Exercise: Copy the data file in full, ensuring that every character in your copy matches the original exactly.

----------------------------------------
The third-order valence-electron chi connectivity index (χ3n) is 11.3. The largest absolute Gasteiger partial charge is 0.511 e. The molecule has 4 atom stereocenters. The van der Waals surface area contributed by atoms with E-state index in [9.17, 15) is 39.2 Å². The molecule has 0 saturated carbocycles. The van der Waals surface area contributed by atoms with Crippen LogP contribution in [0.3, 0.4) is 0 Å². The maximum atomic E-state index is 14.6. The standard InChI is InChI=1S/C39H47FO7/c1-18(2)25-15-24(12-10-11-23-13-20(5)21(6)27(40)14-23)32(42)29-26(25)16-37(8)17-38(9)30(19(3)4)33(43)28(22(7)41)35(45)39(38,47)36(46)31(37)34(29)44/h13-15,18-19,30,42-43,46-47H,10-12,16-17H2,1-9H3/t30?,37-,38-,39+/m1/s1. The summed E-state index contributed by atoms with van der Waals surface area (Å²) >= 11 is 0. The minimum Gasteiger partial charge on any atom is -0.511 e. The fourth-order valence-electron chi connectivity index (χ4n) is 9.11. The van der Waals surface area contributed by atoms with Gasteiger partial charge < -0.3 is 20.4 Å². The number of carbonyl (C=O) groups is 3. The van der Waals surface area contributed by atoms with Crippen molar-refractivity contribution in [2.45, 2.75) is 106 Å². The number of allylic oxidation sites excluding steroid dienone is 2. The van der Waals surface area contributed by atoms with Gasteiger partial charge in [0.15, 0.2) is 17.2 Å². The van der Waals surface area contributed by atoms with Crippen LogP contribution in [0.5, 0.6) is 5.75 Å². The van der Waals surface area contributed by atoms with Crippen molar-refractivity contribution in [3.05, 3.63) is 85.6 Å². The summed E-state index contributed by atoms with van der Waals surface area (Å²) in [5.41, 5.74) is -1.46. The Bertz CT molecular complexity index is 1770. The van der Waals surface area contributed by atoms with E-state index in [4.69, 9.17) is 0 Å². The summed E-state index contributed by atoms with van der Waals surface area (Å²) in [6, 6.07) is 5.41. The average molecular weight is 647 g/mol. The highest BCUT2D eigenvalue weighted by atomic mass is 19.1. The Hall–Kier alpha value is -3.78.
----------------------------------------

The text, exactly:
The third-order valence-electron chi connectivity index (χ3n) is 11.3. The largest absolute Gasteiger partial charge is 0.511 e. The molecule has 4 atom stereocenters. The van der Waals surface area contributed by atoms with E-state index in [9.17, 15) is 39.2 Å². The molecule has 0 saturated carbocycles. The van der Waals surface area contributed by atoms with Crippen LogP contribution in [0.3, 0.4) is 0 Å². The maximum atomic E-state index is 14.6. The standard InChI is InChI=1S/C39H47FO7/c1-18(2)25-15-24(12-10-11-23-13-20(5)21(6)27(40)14-23)32(42)29-26(25)16-37(8)17-38(9)30(19(3)4)33(43)28(22(7)41)35(45)39(38,47)36(46)31(37)34(29)44/h13-15,18-19,30,42-43,46-47H,10-12,16-17H2,1-9H3/t30?,37-,38-,39+/m1/s1. The summed E-state index contributed by atoms with van der Waals surface area (Å²) >= 11 is 0. The minimum Gasteiger partial charge on any atom is -0.511 e. The fourth-order valence-electron chi connectivity index (χ4n) is 9.11. The van der Waals surface area contributed by atoms with Gasteiger partial charge < -0.3 is 20.4 Å². The number of carbonyl (C=O) groups is 3. The van der Waals surface area contributed by atoms with Crippen molar-refractivity contribution in [2.45, 2.75) is 106 Å². The number of allylic oxidation sites excluding steroid dienone is 2. The van der Waals surface area contributed by atoms with Gasteiger partial charge in [0.15, 0.2) is 17.2 Å². The van der Waals surface area contributed by atoms with Crippen LogP contribution in [0.5, 0.6) is 5.75 Å². The van der Waals surface area contributed by atoms with Crippen molar-refractivity contribution in [3.05, 3.63) is 85.6 Å². The summed E-state index contributed by atoms with van der Waals surface area (Å²) in [5.41, 5.74) is -1.46. The Bertz CT molecular complexity index is 1770. The van der Waals surface area contributed by atoms with E-state index in [4.69, 9.17) is 0 Å². The summed E-state index contributed by atoms with van der Waals surface area (Å²) in [6, 6.07) is 5.41. The average molecular weight is 647 g/mol. The highest BCUT2D eigenvalue weighted by atomic mass is 19.1. The Hall–Kier alpha value is -3.78.